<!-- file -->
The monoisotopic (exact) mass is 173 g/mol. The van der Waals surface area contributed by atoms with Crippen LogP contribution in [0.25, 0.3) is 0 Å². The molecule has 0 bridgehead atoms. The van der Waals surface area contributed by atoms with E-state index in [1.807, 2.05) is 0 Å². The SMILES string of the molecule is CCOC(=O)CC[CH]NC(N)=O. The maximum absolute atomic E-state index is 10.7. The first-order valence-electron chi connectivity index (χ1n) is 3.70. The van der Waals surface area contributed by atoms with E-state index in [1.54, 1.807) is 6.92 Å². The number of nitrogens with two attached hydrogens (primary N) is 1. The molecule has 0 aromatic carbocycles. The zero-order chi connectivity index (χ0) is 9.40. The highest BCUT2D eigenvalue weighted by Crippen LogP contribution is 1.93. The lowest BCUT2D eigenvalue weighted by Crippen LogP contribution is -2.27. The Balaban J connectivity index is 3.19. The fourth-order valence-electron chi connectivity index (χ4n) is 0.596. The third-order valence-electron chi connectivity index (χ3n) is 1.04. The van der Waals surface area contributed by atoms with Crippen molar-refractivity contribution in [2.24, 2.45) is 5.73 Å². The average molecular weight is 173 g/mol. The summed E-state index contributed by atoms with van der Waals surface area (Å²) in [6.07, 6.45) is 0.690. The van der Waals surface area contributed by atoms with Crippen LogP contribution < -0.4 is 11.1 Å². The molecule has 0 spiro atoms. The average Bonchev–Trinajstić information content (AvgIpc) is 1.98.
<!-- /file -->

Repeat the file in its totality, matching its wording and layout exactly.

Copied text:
The monoisotopic (exact) mass is 173 g/mol. The van der Waals surface area contributed by atoms with Crippen LogP contribution in [0.25, 0.3) is 0 Å². The molecule has 0 bridgehead atoms. The van der Waals surface area contributed by atoms with E-state index in [1.807, 2.05) is 0 Å². The SMILES string of the molecule is CCOC(=O)CC[CH]NC(N)=O. The maximum absolute atomic E-state index is 10.7. The first-order valence-electron chi connectivity index (χ1n) is 3.70. The van der Waals surface area contributed by atoms with E-state index in [1.54, 1.807) is 6.92 Å². The number of nitrogens with two attached hydrogens (primary N) is 1. The molecule has 0 aromatic carbocycles. The zero-order chi connectivity index (χ0) is 9.40. The highest BCUT2D eigenvalue weighted by Crippen LogP contribution is 1.93. The lowest BCUT2D eigenvalue weighted by Crippen LogP contribution is -2.27. The Balaban J connectivity index is 3.19. The fourth-order valence-electron chi connectivity index (χ4n) is 0.596. The third-order valence-electron chi connectivity index (χ3n) is 1.04. The van der Waals surface area contributed by atoms with Crippen molar-refractivity contribution in [2.24, 2.45) is 5.73 Å². The average molecular weight is 173 g/mol. The summed E-state index contributed by atoms with van der Waals surface area (Å²) in [6.07, 6.45) is 0.690. The van der Waals surface area contributed by atoms with Crippen LogP contribution < -0.4 is 11.1 Å². The molecule has 0 spiro atoms. The average Bonchev–Trinajstić information content (AvgIpc) is 1.98.